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'So much fun': Garden club ready for new season to bloom

'Gardening is therapy. You forget everything and you work the soil … it’s like music or art, you lose yourself in your work,' president says

Spring is when members of the Bond Head/Bradford Garden Club really dig into their passion.

In addition to getting involved in Bradford West Gwillimbury’s butterfly garden initiative, the group with 85 members is preparing for its annual Mother’s Day plant sale as well as presenting more speakers at upcoming monthly meetings at Bradford’s Danube Seniors Leisure Centre from March to June and September to November.

David J. Hawke is scheduled to speak about invasive species on Thursday at 7 p.m. at the centre. The local naturalist combines his writing and photography to teach others about the out-of-doors. He will talk about how invasive species threaten the natural ecosystem and how to combat them.

Another speaker will discuss container gardens later in the spring and another in September will address technology in the garden. Nick Ovington of Bradford West Gwillimbury spoke about Bradford’s butterfly garden initiative during a meeting just before Easter.

“Our main goal is beautification,” says the club’s president, Mikki Nanowski, who explains that club members help maintain public gardens, such as the Bond Head Parkette and Bradford’s Rotary Park and help create new ones, largely through perennial plants.

Club members also plan to put in a heritage garden using indigenous plants like coneflower, Joe-Pye and rudbeckia, the official town flower, at the Auld Kirk Scotch Settlement, a church built in a Scottish settlement in the 1800s. The church, now owned by the town, is maintained by the local history association.

The butterfly garden project, however, would consist of a contiguous or closely located group of pollinator gardens, ensuring the butterflies and other pollinators have a good food source in through the nectar and pollen of the flowering parts of plants, allowing them to easily travel from one to the other.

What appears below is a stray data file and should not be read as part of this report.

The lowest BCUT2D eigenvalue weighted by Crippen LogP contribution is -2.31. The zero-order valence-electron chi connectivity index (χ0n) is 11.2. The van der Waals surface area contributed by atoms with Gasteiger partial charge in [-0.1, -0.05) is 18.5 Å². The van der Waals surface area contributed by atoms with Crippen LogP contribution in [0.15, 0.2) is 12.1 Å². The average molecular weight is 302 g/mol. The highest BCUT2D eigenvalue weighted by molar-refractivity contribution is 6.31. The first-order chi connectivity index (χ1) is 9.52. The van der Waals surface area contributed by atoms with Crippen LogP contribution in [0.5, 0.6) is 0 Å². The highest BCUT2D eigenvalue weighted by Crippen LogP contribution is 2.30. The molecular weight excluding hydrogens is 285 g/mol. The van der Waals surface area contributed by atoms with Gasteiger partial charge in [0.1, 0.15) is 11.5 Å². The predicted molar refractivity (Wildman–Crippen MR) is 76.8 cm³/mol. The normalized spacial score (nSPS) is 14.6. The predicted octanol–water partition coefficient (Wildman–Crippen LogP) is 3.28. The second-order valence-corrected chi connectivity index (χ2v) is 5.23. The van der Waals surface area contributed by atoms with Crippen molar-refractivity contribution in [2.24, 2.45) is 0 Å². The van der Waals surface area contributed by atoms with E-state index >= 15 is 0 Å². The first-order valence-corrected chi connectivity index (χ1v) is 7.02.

“We were looking at 14 gardens, those are official gardens,” Nanowski says, adding that people are also encouraged to grow plants from the list of those attractive to butterflies that includes the purple and grey-headed coneflower, cosmos, wild bergamot, New England aster, wild blue lupine and black-eyed Susan.

Nanowski points to the milkweed, once routinely ripped out as a nuisance plant that has been found to be essential to the Monarch butterfly in the growth of their eggs.

Beyond pollinator gardening, club members also like to grow plants that produce seeds they can share, Nanowski adds.

And then there’s the plants themselves. Gardeners often go into their gardens this time of year to divide their perennials. Members of the garden club will take some of their bounty to the club’s annual spring plant sale.

Also later in May the club hosts a plant auction at the Danube Seniors Leisure Centre.

“It’s so much fun. This year Rick Milne is our auctioneer (former New Tecumseth mayor) and he is a genius auctioneer,” Nanowski says.

In June and September there is a people’s choice flower arrangement contest, which allows those who participate to learn about arranging along the way. The fall show often includes wildflowers from the roadside.

In October, group members bring their plant materials and share them to create centrepieces out of pumpkins. Key, Nanowski says, is, after cutting off the top, retain the seeds and contents of the pumpkin to help provide moisture to the flowers, bullrushes, sumac, Japanese firebush leaves and other material that go inside the pumpkin.

At the end of the year the annual general meeting is combined with a Christmas dinner.

The club is also looking for promotion opportunities to help it grow, after seeing its membership numbers fall as a result of the COVID-19 pandemic.

While all the work and co-ordination might seem daunting, Nanowski says it really isn’t. The club uses  sign-in sheets for all its projects to ensure a healthy rotation of members are involved in the various projects.

“It’s old school, we talk to each other, we meet, we laugh we have a good time,” she says.

“Gardening is therapy. You forget everything and you work the soil … it’s like music or art, you lose yourself in your work.”